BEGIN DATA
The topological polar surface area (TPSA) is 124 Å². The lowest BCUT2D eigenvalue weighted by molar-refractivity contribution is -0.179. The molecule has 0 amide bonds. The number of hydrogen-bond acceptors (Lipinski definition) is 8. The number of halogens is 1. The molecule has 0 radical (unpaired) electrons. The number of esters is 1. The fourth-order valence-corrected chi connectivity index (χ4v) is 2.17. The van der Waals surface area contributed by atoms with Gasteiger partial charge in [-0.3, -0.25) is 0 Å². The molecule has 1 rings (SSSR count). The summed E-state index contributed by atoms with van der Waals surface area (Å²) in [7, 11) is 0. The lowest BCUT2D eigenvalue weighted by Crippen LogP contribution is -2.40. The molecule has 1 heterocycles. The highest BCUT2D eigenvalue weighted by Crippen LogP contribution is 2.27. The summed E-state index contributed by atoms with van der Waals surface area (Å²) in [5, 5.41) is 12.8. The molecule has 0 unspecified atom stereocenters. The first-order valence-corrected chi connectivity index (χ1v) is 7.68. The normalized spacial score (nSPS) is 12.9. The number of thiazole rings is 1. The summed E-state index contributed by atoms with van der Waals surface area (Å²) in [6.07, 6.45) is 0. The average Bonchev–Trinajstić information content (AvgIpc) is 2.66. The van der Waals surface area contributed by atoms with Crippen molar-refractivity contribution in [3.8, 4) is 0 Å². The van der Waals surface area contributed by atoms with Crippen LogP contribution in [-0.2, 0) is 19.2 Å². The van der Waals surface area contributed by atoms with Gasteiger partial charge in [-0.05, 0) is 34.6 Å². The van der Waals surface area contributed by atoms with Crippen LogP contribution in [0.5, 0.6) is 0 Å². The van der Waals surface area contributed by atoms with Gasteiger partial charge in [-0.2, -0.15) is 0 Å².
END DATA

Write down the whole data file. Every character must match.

The topological polar surface area (TPSA) is 124 Å². The lowest BCUT2D eigenvalue weighted by molar-refractivity contribution is -0.179. The molecule has 0 amide bonds. The number of hydrogen-bond acceptors (Lipinski definition) is 8. The number of halogens is 1. The molecule has 0 radical (unpaired) electrons. The number of esters is 1. The fourth-order valence-corrected chi connectivity index (χ4v) is 2.17. The van der Waals surface area contributed by atoms with Gasteiger partial charge in [-0.3, -0.25) is 0 Å². The molecule has 1 rings (SSSR count). The summed E-state index contributed by atoms with van der Waals surface area (Å²) in [7, 11) is 0. The lowest BCUT2D eigenvalue weighted by Crippen LogP contribution is -2.40. The molecule has 1 heterocycles. The highest BCUT2D eigenvalue weighted by Crippen LogP contribution is 2.27. The summed E-state index contributed by atoms with van der Waals surface area (Å²) in [5, 5.41) is 12.8. The molecule has 0 unspecified atom stereocenters. The first-order valence-corrected chi connectivity index (χ1v) is 7.68. The normalized spacial score (nSPS) is 12.9. The number of thiazole rings is 1. The summed E-state index contributed by atoms with van der Waals surface area (Å²) in [6.07, 6.45) is 0. The average Bonchev–Trinajstić information content (AvgIpc) is 2.66. The van der Waals surface area contributed by atoms with Crippen molar-refractivity contribution in [3.8, 4) is 0 Å². The van der Waals surface area contributed by atoms with Crippen LogP contribution in [-0.2, 0) is 19.2 Å². The van der Waals surface area contributed by atoms with Gasteiger partial charge in [-0.05, 0) is 34.6 Å². The van der Waals surface area contributed by atoms with Crippen LogP contribution in [0.5, 0.6) is 0 Å². The van der Waals surface area contributed by atoms with Gasteiger partial charge in [-0.2, -0.15) is 0 Å².